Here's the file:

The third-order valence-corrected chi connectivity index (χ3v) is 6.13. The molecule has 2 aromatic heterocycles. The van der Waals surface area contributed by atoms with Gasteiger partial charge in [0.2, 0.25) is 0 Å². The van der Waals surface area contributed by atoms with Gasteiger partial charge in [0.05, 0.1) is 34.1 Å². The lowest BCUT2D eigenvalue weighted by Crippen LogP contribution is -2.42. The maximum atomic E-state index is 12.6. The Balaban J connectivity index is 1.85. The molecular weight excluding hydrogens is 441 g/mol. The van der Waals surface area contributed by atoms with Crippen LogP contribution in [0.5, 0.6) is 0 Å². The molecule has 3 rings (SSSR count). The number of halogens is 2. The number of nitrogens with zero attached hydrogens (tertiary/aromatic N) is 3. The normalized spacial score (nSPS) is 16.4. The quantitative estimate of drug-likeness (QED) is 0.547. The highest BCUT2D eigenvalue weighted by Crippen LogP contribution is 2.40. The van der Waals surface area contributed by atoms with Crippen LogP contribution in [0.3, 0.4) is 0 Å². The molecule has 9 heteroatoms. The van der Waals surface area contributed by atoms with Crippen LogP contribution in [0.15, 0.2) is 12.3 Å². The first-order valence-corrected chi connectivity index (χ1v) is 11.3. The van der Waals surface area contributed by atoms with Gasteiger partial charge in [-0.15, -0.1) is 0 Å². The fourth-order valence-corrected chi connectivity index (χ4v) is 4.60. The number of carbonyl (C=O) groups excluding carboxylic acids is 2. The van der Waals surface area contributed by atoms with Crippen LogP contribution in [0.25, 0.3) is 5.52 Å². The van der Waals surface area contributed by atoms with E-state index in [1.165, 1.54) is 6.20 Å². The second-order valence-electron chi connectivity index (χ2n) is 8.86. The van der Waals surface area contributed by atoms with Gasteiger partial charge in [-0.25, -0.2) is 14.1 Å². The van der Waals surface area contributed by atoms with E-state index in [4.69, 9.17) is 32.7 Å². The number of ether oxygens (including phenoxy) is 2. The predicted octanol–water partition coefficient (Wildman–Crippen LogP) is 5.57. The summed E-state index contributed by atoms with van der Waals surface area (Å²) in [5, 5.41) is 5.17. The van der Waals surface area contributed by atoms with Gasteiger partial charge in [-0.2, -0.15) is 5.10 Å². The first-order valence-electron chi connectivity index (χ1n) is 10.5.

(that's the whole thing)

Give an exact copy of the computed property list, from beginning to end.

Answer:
The third-order valence-corrected chi connectivity index (χ3v) is 6.13. The molecule has 2 aromatic heterocycles. The van der Waals surface area contributed by atoms with Gasteiger partial charge in [0.2, 0.25) is 0 Å². The van der Waals surface area contributed by atoms with Gasteiger partial charge in [0.05, 0.1) is 34.1 Å². The lowest BCUT2D eigenvalue weighted by Crippen LogP contribution is -2.42. The maximum atomic E-state index is 12.6. The Balaban J connectivity index is 1.85. The molecular weight excluding hydrogens is 441 g/mol. The van der Waals surface area contributed by atoms with Crippen LogP contribution in [0.5, 0.6) is 0 Å². The molecule has 3 rings (SSSR count). The number of halogens is 2. The number of nitrogens with zero attached hydrogens (tertiary/aromatic N) is 3. The normalized spacial score (nSPS) is 16.4. The quantitative estimate of drug-likeness (QED) is 0.547. The highest BCUT2D eigenvalue weighted by Crippen LogP contribution is 2.40. The van der Waals surface area contributed by atoms with Crippen LogP contribution in [0.3, 0.4) is 0 Å². The molecule has 9 heteroatoms. The van der Waals surface area contributed by atoms with Crippen LogP contribution in [0.15, 0.2) is 12.3 Å². The first-order valence-corrected chi connectivity index (χ1v) is 11.3. The van der Waals surface area contributed by atoms with Gasteiger partial charge in [-0.15, -0.1) is 0 Å². The fourth-order valence-corrected chi connectivity index (χ4v) is 4.60. The number of carbonyl (C=O) groups excluding carboxylic acids is 2. The van der Waals surface area contributed by atoms with Crippen LogP contribution in [0.25, 0.3) is 5.52 Å². The van der Waals surface area contributed by atoms with E-state index in [1.165, 1.54) is 6.20 Å². The second-order valence-electron chi connectivity index (χ2n) is 8.86. The van der Waals surface area contributed by atoms with Gasteiger partial charge in [-0.25, -0.2) is 14.1 Å². The van der Waals surface area contributed by atoms with E-state index in [4.69, 9.17) is 32.7 Å². The number of ether oxygens (including phenoxy) is 2. The predicted octanol–water partition coefficient (Wildman–Crippen LogP) is 5.57. The summed E-state index contributed by atoms with van der Waals surface area (Å²) in [5, 5.41) is 5.17. The van der Waals surface area contributed by atoms with Gasteiger partial charge in [-0.2, -0.15) is 5.10 Å². The first-order valence-electron chi connectivity index (χ1n) is 10.5.